Peer calls for disabled exemption to bedroom tax
A Labour peer has called for thousands of disabled people to be exempt from the bedroom tax.
Baroness Patricia Hollis tabled an amendment to the Local Government Finance Bill which would exempt people living in properties which have been moved down a council tax band due to adaptations for disabled people.
Currently homes which have been significantly adapted can qualify for a reduction in council tax band, so disabled people are not penalised by having to pay more tax. However, the bedroom tax, under which households with spare rooms have their benefit slashed, does not exempt disabled people.
Speaking in the House of Lords yesterday Baroness Hollis said: ‘Under the new housing benefit rules, those 2,500 disabled families with a reduced council tax benefit because, according to the Communities and Local Government department, they need that extra space, could still be hit by the bedroom tax contrived by the Department for Work and Pensions, which says that they do not need that extra space, at a cost to them of between £15 and £20 or more.
‘This amendment would simply allow those with a reduced band by virtue of their disability, as recognised by one part of government, to be exempt from the bedroom tax imposed by another part of government.’
However, Baroness Joan Hanham, parliamentary under-secretary of state at the CLG, said the amendment would re-open matters already debated during the passage of the Welfare Reform Act.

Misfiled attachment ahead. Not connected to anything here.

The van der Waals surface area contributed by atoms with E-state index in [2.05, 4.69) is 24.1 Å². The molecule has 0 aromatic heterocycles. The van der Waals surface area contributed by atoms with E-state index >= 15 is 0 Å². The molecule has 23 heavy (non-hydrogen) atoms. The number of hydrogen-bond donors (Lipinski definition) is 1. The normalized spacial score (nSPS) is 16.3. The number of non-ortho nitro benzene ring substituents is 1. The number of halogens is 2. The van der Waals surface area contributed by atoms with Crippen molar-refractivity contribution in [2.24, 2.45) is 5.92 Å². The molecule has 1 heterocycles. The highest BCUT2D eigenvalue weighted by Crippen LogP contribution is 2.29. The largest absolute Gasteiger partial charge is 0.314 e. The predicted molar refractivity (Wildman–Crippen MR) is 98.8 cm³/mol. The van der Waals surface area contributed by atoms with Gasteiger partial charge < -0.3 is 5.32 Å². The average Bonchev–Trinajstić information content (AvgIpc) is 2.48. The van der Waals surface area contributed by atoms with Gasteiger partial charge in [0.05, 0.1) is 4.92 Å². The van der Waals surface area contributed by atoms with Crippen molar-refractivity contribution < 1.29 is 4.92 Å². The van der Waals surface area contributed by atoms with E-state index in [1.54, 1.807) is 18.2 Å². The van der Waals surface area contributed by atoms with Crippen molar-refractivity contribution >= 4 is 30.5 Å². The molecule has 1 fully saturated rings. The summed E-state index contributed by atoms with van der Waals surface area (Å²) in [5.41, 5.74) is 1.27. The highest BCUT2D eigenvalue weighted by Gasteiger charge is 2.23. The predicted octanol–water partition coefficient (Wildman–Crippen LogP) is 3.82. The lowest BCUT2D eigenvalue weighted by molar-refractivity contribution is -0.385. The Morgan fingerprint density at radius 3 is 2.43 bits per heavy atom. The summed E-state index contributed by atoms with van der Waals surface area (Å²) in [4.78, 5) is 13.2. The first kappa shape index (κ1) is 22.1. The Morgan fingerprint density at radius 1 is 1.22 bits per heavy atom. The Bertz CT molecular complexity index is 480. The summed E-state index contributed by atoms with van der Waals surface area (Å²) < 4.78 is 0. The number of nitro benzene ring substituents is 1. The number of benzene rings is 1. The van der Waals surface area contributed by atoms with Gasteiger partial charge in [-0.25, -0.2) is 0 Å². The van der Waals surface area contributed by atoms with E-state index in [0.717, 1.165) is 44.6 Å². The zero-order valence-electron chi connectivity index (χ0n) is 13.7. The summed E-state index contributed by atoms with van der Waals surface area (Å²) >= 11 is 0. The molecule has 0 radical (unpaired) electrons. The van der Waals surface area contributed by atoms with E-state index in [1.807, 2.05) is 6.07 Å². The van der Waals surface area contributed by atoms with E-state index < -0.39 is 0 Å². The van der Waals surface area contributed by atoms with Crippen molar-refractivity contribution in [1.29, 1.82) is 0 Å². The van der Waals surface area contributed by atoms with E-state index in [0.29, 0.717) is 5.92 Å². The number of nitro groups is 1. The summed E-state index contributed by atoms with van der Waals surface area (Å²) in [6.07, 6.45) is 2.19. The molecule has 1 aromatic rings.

She said: ‘I appreciate that the noble Baroness has now reduced this exemption to thousands of people rather than tens of thousands, but the fact of the matter is that it reopens something which I do not think we can reopen here.
‘Blanket exemptions can also be an inefficient and complex way of targeting resources, so the government favour discretionary housing payments to help meet any shortfalls between a person’s rent and a housing benefit award.’
Baroness Hollis withdrew the amendment but vowed to raise the issue again during the bill’s third reading.
The Children’s Society, Citizens Advice and Disability Rights UK also released a report today saying 100,000 households with children could have incomes reduced by up to £28 a week under the coalition’s universal credit.